challenge now is to work with Government, ISP’s and other suppliers of content to ensure that everyone wins – the fans, the artists and
the companies who invest in music.”
“As the new home of music ISPs need to join the fight to protect the creative industries, from which they profit. ISPs have it in their power
to prevent widespread unauthorised downloading. Withdrawing access to the ISP for these users would be the single biggest tool in creating a
vibrant and legitimate online music market.”
“ISPs are a major beneficiary of music – and they must therefore ensure that the creators of music are given their due. A business
model which is built on mass copyright infringement is a business model without a future. We invite ISPs to assume their responsibilities and to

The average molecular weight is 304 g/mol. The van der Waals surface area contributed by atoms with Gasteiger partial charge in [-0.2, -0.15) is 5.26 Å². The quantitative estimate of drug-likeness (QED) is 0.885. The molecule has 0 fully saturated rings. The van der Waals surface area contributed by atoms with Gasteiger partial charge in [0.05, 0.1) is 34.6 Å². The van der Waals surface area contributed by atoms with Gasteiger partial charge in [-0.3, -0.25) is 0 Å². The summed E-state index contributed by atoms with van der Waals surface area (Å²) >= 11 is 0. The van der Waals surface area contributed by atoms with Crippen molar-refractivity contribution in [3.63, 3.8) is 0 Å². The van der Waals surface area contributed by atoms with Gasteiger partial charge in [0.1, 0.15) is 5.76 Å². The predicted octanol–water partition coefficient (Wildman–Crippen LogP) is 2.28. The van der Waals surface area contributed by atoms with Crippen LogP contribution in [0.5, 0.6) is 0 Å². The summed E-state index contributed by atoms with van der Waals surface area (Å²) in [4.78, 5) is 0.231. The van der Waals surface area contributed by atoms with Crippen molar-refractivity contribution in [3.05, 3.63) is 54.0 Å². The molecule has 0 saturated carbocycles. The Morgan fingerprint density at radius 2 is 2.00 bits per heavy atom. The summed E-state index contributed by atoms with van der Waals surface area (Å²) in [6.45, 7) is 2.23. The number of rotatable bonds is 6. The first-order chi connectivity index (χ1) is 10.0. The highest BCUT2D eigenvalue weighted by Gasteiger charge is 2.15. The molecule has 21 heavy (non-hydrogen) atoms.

work with the creative industries to achieve truly sustainable business models. By working together, we can ensure that a thriving digital world is
a tangible reality rather than a mere dream.”
“Illegal peer-to-peer filesharing has been a tool to accelerate and finance the roll out of broadband in Europe, and it has had a
debilitating effect on the cultural industries. By failing to protect the interests of creators, public authorities and legitimate digital
delivery, operators are putting at risk the economy of culture and creative industries."
"Protecting intellectual property rights is essential to the health of the economy. We at the MPA have been working with Internet service providers
on this issue both in the U.S. and abroad. The future is bright and holds boundless opportunities for consumers the world over, but we must all
work together to make that promise a reality."